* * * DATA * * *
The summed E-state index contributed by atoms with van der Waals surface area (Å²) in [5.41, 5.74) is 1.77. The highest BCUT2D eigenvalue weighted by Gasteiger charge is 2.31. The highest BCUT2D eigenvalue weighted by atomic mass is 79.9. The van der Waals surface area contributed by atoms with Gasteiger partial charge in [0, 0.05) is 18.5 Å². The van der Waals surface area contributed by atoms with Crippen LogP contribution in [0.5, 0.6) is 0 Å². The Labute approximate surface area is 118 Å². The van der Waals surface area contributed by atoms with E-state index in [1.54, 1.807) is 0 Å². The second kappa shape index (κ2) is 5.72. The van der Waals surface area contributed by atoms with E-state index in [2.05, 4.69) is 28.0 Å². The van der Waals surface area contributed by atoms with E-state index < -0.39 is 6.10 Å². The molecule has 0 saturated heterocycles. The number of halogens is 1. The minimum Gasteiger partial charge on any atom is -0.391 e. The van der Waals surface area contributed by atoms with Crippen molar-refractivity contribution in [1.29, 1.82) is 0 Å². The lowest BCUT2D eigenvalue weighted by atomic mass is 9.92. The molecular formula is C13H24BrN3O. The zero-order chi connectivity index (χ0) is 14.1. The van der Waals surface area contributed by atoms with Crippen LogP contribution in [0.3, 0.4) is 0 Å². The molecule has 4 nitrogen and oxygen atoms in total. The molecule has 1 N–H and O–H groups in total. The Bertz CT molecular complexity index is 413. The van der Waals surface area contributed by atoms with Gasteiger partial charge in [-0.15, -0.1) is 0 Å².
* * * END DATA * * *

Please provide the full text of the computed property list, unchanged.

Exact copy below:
The summed E-state index contributed by atoms with van der Waals surface area (Å²) in [5.41, 5.74) is 1.77. The highest BCUT2D eigenvalue weighted by Gasteiger charge is 2.31. The highest BCUT2D eigenvalue weighted by atomic mass is 79.9. The van der Waals surface area contributed by atoms with Gasteiger partial charge in [0, 0.05) is 18.5 Å². The van der Waals surface area contributed by atoms with Crippen LogP contribution in [0.5, 0.6) is 0 Å². The Labute approximate surface area is 118 Å². The van der Waals surface area contributed by atoms with E-state index in [1.54, 1.807) is 0 Å². The second kappa shape index (κ2) is 5.72. The van der Waals surface area contributed by atoms with E-state index in [2.05, 4.69) is 28.0 Å². The van der Waals surface area contributed by atoms with E-state index < -0.39 is 6.10 Å². The molecule has 0 saturated heterocycles. The number of halogens is 1. The minimum Gasteiger partial charge on any atom is -0.391 e. The van der Waals surface area contributed by atoms with Crippen molar-refractivity contribution in [1.29, 1.82) is 0 Å². The lowest BCUT2D eigenvalue weighted by atomic mass is 9.92. The molecular formula is C13H24BrN3O. The zero-order chi connectivity index (χ0) is 14.1. The van der Waals surface area contributed by atoms with Crippen LogP contribution in [0.3, 0.4) is 0 Å². The molecule has 4 nitrogen and oxygen atoms in total. The molecule has 1 N–H and O–H groups in total. The Bertz CT molecular complexity index is 413. The van der Waals surface area contributed by atoms with Gasteiger partial charge in [-0.15, -0.1) is 0 Å².